Daniel Deniehy the “graceful singer” admired the work of Charles Harpur (1813 - 1868), an early Australian poet who, like Fowler, gave J. Sheridan Moore a stab in the guts. “I was further induced to take the course I have followed, in consequence of the recent reproduction, in an obscure sectional weekly newspaper, of an illiberal criticism, by Mr. CHARLES HARPUR, on one of my poems, a criticism which I hope that gentleman will yet have the honesty and manliness to modify, and which, I am sure, the public will never endorse.” So he published Spring-Life. Where's that criticism now? I can't find it anywhere but Spring-Life has been uploaded as a .pdf by the University of Sydney. Left there like a sort of dropping deposited by the criticism.
He seems to have been easy to stab, Moore, a reactive and critical person, one who wanted standards applied, and hence his involvement with the Month, a literary journal that was supposed to set a nice tone in the colony, bringing him up against the will of Charles Harpur. "Moore was esteemed by some but condemned as a charlatan by the native-born members who distrusted him and F. E. T. Fowler because of their snobbish emigré valuation of literature propounded in the Month" (from The Austraian Dictionary of Biography).
Bertram Stevens puts him in a group with Deniehy and a few other poets. “D. H. Deniehy, Henry Halloran, J. Sheridan Moore and Richard Rowe contributed fairly good verse to the newspapers.” Bad praise but he added him to the Anthology anyway.
O the Night, the Night, the solemn Night,
When Earth is bound with her silent zone,
And the spangled sky seems a temple wide,
Where the star-tribes kneel at the Godhead's throne;
O the Night, the Night, the wizard Night,
When the garish reign of day is o'er,
And the myriad barques of the dream-elves come
In a brightsome fleet from Slumber's shore!
O the Night for me,
When blithe and free,
Go the zephyr-hounds on their airy chase;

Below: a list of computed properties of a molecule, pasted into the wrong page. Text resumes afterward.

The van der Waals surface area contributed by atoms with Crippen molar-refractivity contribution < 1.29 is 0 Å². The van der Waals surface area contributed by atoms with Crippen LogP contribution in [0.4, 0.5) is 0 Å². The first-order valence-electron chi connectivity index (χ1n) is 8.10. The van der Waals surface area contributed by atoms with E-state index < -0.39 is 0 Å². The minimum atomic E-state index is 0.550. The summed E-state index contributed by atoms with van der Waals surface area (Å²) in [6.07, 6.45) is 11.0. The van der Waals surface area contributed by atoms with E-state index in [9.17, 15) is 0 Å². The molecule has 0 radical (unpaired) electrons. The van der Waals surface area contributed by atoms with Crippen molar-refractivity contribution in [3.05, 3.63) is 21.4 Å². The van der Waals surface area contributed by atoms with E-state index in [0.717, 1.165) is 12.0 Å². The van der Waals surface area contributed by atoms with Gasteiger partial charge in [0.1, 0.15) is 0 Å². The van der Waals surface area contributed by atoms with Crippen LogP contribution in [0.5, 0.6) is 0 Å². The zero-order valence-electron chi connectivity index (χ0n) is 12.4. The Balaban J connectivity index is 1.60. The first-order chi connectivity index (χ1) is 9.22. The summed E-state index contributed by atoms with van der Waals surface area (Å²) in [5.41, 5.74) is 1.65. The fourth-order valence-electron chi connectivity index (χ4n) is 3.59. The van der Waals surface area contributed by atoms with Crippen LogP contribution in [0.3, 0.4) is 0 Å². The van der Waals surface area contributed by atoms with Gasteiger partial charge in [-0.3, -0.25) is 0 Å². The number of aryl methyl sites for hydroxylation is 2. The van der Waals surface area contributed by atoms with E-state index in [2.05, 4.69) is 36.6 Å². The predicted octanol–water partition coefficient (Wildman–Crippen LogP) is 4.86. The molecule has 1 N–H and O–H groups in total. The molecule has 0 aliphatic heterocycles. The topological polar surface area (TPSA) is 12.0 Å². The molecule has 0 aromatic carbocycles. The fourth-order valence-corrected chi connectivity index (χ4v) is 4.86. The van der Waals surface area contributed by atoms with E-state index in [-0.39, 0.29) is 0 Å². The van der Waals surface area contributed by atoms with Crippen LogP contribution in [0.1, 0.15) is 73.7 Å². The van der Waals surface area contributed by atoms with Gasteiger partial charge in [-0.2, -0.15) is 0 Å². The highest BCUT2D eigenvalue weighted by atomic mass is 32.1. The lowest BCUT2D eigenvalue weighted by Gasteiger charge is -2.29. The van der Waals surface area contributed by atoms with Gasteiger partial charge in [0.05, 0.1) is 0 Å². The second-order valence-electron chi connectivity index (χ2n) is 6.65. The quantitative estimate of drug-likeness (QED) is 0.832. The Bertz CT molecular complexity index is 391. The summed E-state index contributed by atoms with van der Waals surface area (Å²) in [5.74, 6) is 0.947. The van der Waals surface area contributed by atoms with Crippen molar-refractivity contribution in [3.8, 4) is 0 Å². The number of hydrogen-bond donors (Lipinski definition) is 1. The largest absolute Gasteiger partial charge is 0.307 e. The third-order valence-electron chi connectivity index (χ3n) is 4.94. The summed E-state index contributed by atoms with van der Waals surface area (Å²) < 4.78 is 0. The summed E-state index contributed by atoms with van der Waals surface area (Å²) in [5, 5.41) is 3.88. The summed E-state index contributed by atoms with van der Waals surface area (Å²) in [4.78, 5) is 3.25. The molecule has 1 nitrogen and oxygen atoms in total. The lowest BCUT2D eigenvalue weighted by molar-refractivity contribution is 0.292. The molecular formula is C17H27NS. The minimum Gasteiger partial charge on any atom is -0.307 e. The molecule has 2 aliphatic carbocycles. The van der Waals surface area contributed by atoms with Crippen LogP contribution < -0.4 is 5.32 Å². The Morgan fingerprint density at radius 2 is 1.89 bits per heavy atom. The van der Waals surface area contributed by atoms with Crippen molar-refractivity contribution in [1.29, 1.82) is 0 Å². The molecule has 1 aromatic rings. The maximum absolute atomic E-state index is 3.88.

When the moon is high
In the dewy sky,
And the air is sweet as a bride's embrace!
(from A Song for the Night)
Four verses Deniehy spends messing around like that before he gets to the punchline.
Wide is your flight,
O spirits of Night,
By strath, and stream, and grove,
But most in the gloom
Of the Poet's room
Ye choose, fair ones, to rove.
In between you have a dying baby and “heaps of slain” “on the battle plain,” which, if you take the poem seriously, should be disquieting, this poet bouncing past corpses so that he can climax with imaginary spirits in his room. They “rove,” they fly, they pass, they do nothing concrete; they are flâneurs but not interesting flâneurs since they see nothing with their own eyes; they are an atmosphere and Song for the Night is a prose atmosphere. The deaths are there because he has already mentioned lovers, “Love in their eyes, | Love in their sighs,” and the key to Night is metamorphosis, “sacred Night,” “charming Night,” “wizard Night.” There is love, then there is death; it is a dramatic contrast. The purpose of this poem is to make you wait while it goes past; it is like a piece of music with “night” as a motif. There are no lovers, there are no babies, the writer and the reader have to tacitly agree that none of these things exist, they are not even honestly suggested to have existed, they are nothing but a passing impression of flavour or smell; they are a bit of coloured dye in clear water. The words are supposed to sing, not mean and the challenge for the author is a strange kind of pure aesthetic challenge: can he detain a piece of your time for virtually no reason; can he demote or muffle boredom?